Hector Guimard, Cité entrance, Métropolitain, Paris

Hector Guimard, Cité entrance, Métropolitain, c.1900, painted cast iron, glazed lava, and glass, roughly 14 x 18′, Île de la Cité, Paris

[0:00] [music]

Dr. Steven Zucker: [0:00] We’re on the Île de la Cité in Paris, sandwiched in between Sainte-Chapelle and the Palace of Justice in a large open square.

Dr. Beth Harris: [0:15] Not far from the Louvre.

Dr. Zucker: [0:16] This is the very heart of Paris.

Dr. Harris: [0:18] We’re looking at an entrance way for the Paris Metro that was designed by Hector Guimard around 1900.

Dr. Zucker: [0:26] It’s one of the quintessential examples of the Art Nouveau.

Dr. Harris: [0:30] It’s not situated in any one place. About 100 of these that were manufactured out of cast iron, painted green to look like bronze that has acquired a patina.

Dr. Zucker: [0:40] Copper often turns that beautiful blue or green. This is painted in order to look like that, but bronze is far too expensive, and this was meant to be done cheaply.

Dr. Harris: [0:50] It was manufactured in a modular system that allowed it to be produced in large numbers and easily assembled.

Dr. Zucker: [0:58] It was wildly modern, but of course it wasn’t only for the elite, it was for everybody.

Dr. Harris: [1:03] A shift in the Art Nouveau from a style associated with expensive items for an industrial nouveau riche to applying that style with its organic forms to something that’s mass-produced. This is a subway station for a middle class that needed to move around freely in this new capitalist culture.

[1:25] It’s a good reminder that there are idealist aspirations of creating something beautiful for the masses. Something that could be mass-produced and easy to assemble and cheap. Beauty wasn’t only for the rich, for the aristocracy.

Dr. Zucker: [1:40] The Paris subways as a project was accelerated because of the coming of a large exposition in 1900 in Paris. This was meant to help move a lot of people around the city, and of course, it has been incredibly successful. Let’s take a look. There’s nothing like it in the subways that I’m used to in New York City.

Dr. Harris: [1:57] It announces itself. It doesn’t hide. It isn’t afraid of its modernity.

Dr. Zucker: [2:02] You just hit on one of the main issues for the Art Nouveau. It was to counter all the historicizing that had been so much a part of the 19th century. Think about architecture, for example. You have people reviving the Gothic, the Egyptian style. You have people reviving the classical.

[2:18] Guimard is asking, what would a purely modern style look like? It’s interesting that he goes back to nature.

Dr. Harris: [2:26] A lot of architects were asking this question instead of looking back at those older styles and using that vocabulary, how could the artists of the late 19th century, of this mass industrial culture, create a style that suited that culture? In fact, Art Nouveau existed across Europe and had different regional variations in Spain, in Vienna, in Belgium. In France we see the use of organic forms, like we see here with Guimard.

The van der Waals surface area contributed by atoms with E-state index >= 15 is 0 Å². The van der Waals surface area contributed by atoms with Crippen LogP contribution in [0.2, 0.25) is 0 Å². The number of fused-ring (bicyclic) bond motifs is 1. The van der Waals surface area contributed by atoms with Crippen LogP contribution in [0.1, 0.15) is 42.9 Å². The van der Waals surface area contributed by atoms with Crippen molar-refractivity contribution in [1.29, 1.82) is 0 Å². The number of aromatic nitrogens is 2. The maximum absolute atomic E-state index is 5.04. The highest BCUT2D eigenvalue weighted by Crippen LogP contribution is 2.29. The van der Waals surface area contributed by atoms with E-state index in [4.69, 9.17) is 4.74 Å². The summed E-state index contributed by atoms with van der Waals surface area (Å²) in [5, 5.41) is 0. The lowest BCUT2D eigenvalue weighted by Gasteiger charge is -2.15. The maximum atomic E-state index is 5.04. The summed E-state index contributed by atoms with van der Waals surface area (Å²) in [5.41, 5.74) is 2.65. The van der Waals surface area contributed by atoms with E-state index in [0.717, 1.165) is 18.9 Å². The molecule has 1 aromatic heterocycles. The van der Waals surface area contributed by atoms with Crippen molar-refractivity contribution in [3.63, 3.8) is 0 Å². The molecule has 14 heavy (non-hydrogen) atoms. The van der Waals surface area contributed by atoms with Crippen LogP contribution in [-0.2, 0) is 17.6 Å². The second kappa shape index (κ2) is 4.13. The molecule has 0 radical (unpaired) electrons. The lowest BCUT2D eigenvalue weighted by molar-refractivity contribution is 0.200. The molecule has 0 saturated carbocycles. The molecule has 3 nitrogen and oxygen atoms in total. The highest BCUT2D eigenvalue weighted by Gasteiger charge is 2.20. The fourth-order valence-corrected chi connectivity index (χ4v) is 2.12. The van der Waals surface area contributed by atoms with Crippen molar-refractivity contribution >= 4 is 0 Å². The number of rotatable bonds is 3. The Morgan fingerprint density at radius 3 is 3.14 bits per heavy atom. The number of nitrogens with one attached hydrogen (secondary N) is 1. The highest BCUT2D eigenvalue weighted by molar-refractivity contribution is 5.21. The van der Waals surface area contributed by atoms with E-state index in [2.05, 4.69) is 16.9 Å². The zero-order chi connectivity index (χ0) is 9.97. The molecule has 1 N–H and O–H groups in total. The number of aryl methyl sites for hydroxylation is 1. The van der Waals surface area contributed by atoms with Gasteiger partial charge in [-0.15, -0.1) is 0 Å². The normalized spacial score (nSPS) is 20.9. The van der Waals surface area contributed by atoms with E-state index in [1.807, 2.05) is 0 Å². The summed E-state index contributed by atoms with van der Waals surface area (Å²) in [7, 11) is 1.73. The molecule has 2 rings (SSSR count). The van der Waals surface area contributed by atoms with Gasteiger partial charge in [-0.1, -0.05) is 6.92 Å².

Dr. Zucker: [2:52] I’m looking up at the sign itself. It’s held up, suspended between two plant-like stalks that look as if they’re budding, except that the blossom, which is yet to open, is actually a lamp.

[3:04] There’s a tree that’s right next to one of the posts. One of its branches is tucked under the lamp. You can really see the distinction between nature and this highly stylized representation of the organic, which is really the point here. This is not a representation of nature. It is a stylizing of the quality of growth.

Dr. Harris: [3:24] “Growth” is a key word. There are places where we have upward movement, those columns made to look like stalks that support the lamp. But we also see forms that seem to melt or move downward.

Dr. Zucker: [3:37] There’s also a quality of unfurling, the way that a palm frond, or especially the frond of a fern, uncurls as it grows. There is this wonderful quality, not only of the organic, but of a kind of organic in motion.

[3:51] This gate is in awfully good condition, although you can see in places where the paint has chipped off that it’s been repainted many times and there’s certainly some rust. There’s one section that’s in extremely good condition. That’s the sign that says “Metropolitain.”

Dr. Harris: [4:05] That was made out of ground lava. The architect is intentionally looking for materials that are going to last.

Dr. Zucker: [4:11] It’s a kind of ceramic. The part of that sign that I find most beautiful is the typeface. The letters have a really organic, rounded quality. It feels hand-drawn in some ways. Look at the L that almost looks like a leg that’s walking forward.

Dr. Harris: [4:23] There’s a real playful quality to it.

Dr. Zucker: [4:25] Notice how it moves from a dark green-blue down to a lighter blue. The entire object, from the typeface, to the oval of the sign, to the wonderful, sinuous, unfurling stalks that surround it, everything feels as if it’s in motion, that there’s a dynamism. What a perfect visual metaphor for a subway system.

[4:45] [music]

Cite this page as: Dr. Steven Zucker and Dr. Beth Harris, "Hector Guimard, Cité entrance, Métropolitain, Paris," in Smarthistory, December 11, 2015, accessed May 18, 2024, https://smarthistory.org/hector-guimard-cite-entrance-metropolitain-paris/.